and protect the freedoms and liberties of its own people; and (3) that any
powers not acceded to by those people through their States to the Federal
government by the expressed intent and purposes understood and explained in
the US Constitution are void and unenforceable. Indeed, most would have
argued that each Sovereign State had all powers of nationhood (pursuant to
the natural laws of nations, as understood by philosophical and political
statesmen), with exception of those powers granted to the federal government
in the United States Constitution, which was ratified and acceded to only
for the WELL-BEING--not the suppression--of those sovereign peoples and
those Sovereign States.

Most students of history would agree that Daniel Webster was one of
America's most referred-to proponents of the Centralist view of our form of
government. In the 1820s and 1830s, Webster ardently held the position that
most Americans hold today: that the Federal government, through the "supreme
laws of the land," is independent and shielded from the States Sovereign
powers and has an inherent political right to be its own judge regarding all
matters that it unilaterally assumes to itself.

In other words, they believe the US Constitution does not allow the States to independently judge the
constitutionality of the federal government's actions as it affects their
independent sovereignty, and the US Supreme Court, alone, must make any such
determination. Webster was (and still is) the "hero" of many who would (1)
presuppose that the effect of the US Constitution somehow dissolved the
independence and sovereignty of each State regarding matters of political
sovereignty and, (2) suggest that each State has no power to resist the
federal government.

While Webster may have classified himself as a proponent of such a view
during the time of his life described above, his stated belief and position
later in his political life certainly indicates that he recanted this
Centralist position, as he became wiser and more mature to the true nature
and character of our form of government. In 1851, Webster states the
following concerning the States' right, through their independent and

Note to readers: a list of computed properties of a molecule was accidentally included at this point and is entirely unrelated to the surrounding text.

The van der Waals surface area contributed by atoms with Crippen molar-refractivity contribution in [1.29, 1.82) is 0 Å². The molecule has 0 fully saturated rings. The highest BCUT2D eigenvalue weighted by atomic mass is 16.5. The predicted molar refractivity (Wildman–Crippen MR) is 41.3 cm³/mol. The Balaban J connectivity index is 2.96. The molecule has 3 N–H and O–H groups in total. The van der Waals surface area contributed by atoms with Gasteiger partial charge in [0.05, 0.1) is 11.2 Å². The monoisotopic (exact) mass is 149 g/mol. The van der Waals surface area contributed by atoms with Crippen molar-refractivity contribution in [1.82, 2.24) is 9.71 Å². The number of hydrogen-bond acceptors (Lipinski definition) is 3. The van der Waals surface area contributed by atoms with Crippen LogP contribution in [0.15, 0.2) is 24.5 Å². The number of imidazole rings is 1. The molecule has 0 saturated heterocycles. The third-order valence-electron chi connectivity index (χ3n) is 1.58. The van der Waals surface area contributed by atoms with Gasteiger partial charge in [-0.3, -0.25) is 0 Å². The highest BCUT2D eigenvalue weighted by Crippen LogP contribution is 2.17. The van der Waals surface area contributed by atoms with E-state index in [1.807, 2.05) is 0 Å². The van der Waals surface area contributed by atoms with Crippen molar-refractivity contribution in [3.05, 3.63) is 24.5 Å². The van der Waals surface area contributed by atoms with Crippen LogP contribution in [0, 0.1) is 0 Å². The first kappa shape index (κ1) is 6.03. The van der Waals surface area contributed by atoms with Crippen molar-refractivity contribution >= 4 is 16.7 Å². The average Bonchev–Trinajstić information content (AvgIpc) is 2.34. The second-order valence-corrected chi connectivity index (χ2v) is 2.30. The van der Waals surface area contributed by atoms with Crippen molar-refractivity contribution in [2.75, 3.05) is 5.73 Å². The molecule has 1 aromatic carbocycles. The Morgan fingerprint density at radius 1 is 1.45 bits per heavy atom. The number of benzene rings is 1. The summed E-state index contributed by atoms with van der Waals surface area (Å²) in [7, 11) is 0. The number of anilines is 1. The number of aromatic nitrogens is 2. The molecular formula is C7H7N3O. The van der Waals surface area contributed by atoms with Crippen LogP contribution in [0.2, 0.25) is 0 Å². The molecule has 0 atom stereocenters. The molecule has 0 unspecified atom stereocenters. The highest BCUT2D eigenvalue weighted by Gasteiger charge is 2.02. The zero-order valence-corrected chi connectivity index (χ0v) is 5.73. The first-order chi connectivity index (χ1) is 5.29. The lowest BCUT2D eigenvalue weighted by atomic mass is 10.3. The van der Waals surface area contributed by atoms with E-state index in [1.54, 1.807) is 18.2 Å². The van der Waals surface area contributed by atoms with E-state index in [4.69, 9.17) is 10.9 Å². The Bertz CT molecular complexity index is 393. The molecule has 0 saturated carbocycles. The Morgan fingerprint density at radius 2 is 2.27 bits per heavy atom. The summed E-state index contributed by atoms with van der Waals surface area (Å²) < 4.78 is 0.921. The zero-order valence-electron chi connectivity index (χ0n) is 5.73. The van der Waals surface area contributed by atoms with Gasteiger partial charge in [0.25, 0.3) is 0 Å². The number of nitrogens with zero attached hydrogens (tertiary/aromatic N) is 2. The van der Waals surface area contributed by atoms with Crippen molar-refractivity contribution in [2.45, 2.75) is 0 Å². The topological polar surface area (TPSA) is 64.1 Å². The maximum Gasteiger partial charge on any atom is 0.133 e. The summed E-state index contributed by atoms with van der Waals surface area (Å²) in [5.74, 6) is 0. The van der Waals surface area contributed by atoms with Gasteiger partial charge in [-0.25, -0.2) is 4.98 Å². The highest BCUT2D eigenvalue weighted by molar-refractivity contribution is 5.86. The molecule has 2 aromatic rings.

sovereign status, to resist the Federal government's usurpation of its
constitutionally limited and delegated authority:

"How absurd it is to suppose that when different parties enter into a
Compact for certain purposes, either can disregard any one provision, and
expect, nevertheless, the other to observe the rest! I intend, for one, to
regard, and maintain, and carry out, to the fullest extent, the Constitution
of the United States . . . A bargain cannot be broken on one side and still
bind the other side . . . I am as ready to fight and to fall for the
Constitutional rights of Virginia, as I am for those of Massachusetts."
(Alexander Stephens, A Constitutional View of the Late War Between the
States, vol. 1 [Philadelphia, PA, National Publishing Co., 1870], 404-405.)

Webster's dogmatic view of State Sovereignty cited above certainly sheds
light and perspective on the limits, character and nature of federal power
and is in stark contrast to the Centralist view of our federal government.
The vast majority of the people of the States through their State
legislatures and Congressional Representatives in the House and Senate from
1776 to 1861, of course, repeatedly confirmed this view of State
Sovereignty. And while the end of the War Between the States in 1865 may
have seemed like a victory for the doctrines of the Centralists and
believers in monstrosities of government control over the lives of the
people and the States, evidence now proves that the truly American doctrine
of freedom has not died with war or time.

Instead, the spirit of a free, confederated and republican form of
government, based upon the principles and maxims of Natural Law, lives on
and is brewing like hot magma from what most would have classified as a